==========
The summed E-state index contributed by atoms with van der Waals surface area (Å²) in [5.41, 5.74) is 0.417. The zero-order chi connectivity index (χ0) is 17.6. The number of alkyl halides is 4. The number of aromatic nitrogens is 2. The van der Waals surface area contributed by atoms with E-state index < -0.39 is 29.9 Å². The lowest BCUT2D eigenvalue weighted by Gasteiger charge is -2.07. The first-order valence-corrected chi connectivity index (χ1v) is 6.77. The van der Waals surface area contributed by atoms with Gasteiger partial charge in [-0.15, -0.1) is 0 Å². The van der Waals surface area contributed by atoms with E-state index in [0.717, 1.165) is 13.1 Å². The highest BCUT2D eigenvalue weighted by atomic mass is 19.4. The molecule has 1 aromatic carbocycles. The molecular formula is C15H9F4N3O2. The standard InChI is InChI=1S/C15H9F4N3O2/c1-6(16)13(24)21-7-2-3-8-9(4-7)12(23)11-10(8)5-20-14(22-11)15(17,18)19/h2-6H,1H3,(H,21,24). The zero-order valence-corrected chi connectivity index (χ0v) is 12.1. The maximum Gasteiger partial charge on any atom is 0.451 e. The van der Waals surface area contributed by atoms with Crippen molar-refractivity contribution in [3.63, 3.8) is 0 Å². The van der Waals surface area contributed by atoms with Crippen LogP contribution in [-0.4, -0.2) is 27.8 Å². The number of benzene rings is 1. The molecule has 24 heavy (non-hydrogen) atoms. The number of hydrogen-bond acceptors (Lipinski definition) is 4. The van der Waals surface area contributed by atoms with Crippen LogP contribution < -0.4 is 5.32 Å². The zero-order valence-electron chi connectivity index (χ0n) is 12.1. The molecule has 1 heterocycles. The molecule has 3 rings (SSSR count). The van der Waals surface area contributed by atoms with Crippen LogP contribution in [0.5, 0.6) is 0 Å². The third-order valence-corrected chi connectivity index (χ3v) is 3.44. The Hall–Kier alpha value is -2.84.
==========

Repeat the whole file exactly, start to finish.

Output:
The summed E-state index contributed by atoms with van der Waals surface area (Å²) in [5.41, 5.74) is 0.417. The zero-order chi connectivity index (χ0) is 17.6. The number of alkyl halides is 4. The number of aromatic nitrogens is 2. The van der Waals surface area contributed by atoms with E-state index < -0.39 is 29.9 Å². The lowest BCUT2D eigenvalue weighted by Gasteiger charge is -2.07. The first-order valence-corrected chi connectivity index (χ1v) is 6.77. The van der Waals surface area contributed by atoms with Gasteiger partial charge in [-0.15, -0.1) is 0 Å². The van der Waals surface area contributed by atoms with E-state index in [0.717, 1.165) is 13.1 Å². The highest BCUT2D eigenvalue weighted by atomic mass is 19.4. The molecule has 1 aromatic carbocycles. The molecular formula is C15H9F4N3O2. The standard InChI is InChI=1S/C15H9F4N3O2/c1-6(16)13(24)21-7-2-3-8-9(4-7)12(23)11-10(8)5-20-14(22-11)15(17,18)19/h2-6H,1H3,(H,21,24). The zero-order valence-corrected chi connectivity index (χ0v) is 12.1. The maximum Gasteiger partial charge on any atom is 0.451 e. The van der Waals surface area contributed by atoms with Crippen molar-refractivity contribution in [3.63, 3.8) is 0 Å². The van der Waals surface area contributed by atoms with Crippen LogP contribution in [-0.4, -0.2) is 27.8 Å². The number of benzene rings is 1. The molecule has 24 heavy (non-hydrogen) atoms. The number of hydrogen-bond acceptors (Lipinski definition) is 4. The van der Waals surface area contributed by atoms with Crippen LogP contribution < -0.4 is 5.32 Å². The zero-order valence-electron chi connectivity index (χ0n) is 12.1. The molecule has 1 heterocycles. The molecule has 3 rings (SSSR count). The van der Waals surface area contributed by atoms with Crippen LogP contribution in [0.5, 0.6) is 0 Å². The third-order valence-corrected chi connectivity index (χ3v) is 3.44. The Hall–Kier alpha value is -2.84.